WASHINGTON -- Rep. Sheila Jackson Lee (D-Texas) appeared for a moment to have revealed the name of an undercover CIA agent on Thursday when she mistakenly conflated the man and his station chief, whose identity is not a secret.
During a floor speech in support of hiring more minorities in the Central Intelligence Agency, Jackson Lee talked about Garrett Jones, who she said "served as a CIA station chief in Somalia during peacekeeping operations in 1993."
"He was cited as an African American officer who was able to work undercover for weeks in north Mogadishu, which he said would have -- his duty officers said -- would have all but been impossible by Jones' other officers," she continued. "We all have a contribution to make, and I look forward to this sense of Congress not being weeded out in conference and re-emphasizing the importance of this effort."
Watch her remarks above.
Of course, if Jones had been an undercover agent, stating his name on the floor of the House of Representatives could have been damaging, as the speeches go on television and in the congressional record.
Luckily, Jones' identity is not a secret. He is now retired from the CIA, and penned op-eds in the Los Angeles Times in 2006 about his time running covert operations in Mogadishu.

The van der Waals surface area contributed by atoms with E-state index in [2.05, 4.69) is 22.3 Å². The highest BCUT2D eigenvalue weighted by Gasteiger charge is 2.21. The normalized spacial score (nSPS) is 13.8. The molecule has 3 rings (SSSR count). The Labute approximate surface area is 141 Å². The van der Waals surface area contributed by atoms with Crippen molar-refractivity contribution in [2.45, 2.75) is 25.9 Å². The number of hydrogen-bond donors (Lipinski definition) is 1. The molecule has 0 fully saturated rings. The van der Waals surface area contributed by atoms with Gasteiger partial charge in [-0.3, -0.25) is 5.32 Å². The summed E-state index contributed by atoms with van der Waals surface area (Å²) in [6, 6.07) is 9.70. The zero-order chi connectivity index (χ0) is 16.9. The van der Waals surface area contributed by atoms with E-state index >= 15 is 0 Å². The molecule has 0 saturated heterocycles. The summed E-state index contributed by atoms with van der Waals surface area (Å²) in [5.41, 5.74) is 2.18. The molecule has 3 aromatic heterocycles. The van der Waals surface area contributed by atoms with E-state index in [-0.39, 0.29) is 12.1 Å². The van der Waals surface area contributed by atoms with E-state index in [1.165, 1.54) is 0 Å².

A few minutes after her comments, Jackson Lee seemed to realize her mistake, and stood up again to say she did not actually reveal the agent's name.
"In the statement I made on Amendment number seven, I indicated that the CIA agent that was undercover's name -- that was not the undercover agent's name, which I would not give, it was the section station director's name, Mr. Garrett Jones," she said. "The CIA agent was undercover and remains unnamed."
The comments were made during debate over the Intelligence Authorization Act for fiscal year 2013, which passed later in the day. Jackson Lee introduced an amendment to establish the "sense of Congress" -- a non-enforceable expression of the majority's opinion -- that the CIA should take actions to increase the number of ethnic minorities in its ranks, as both officers and employees. The amendment passed on a voice vote.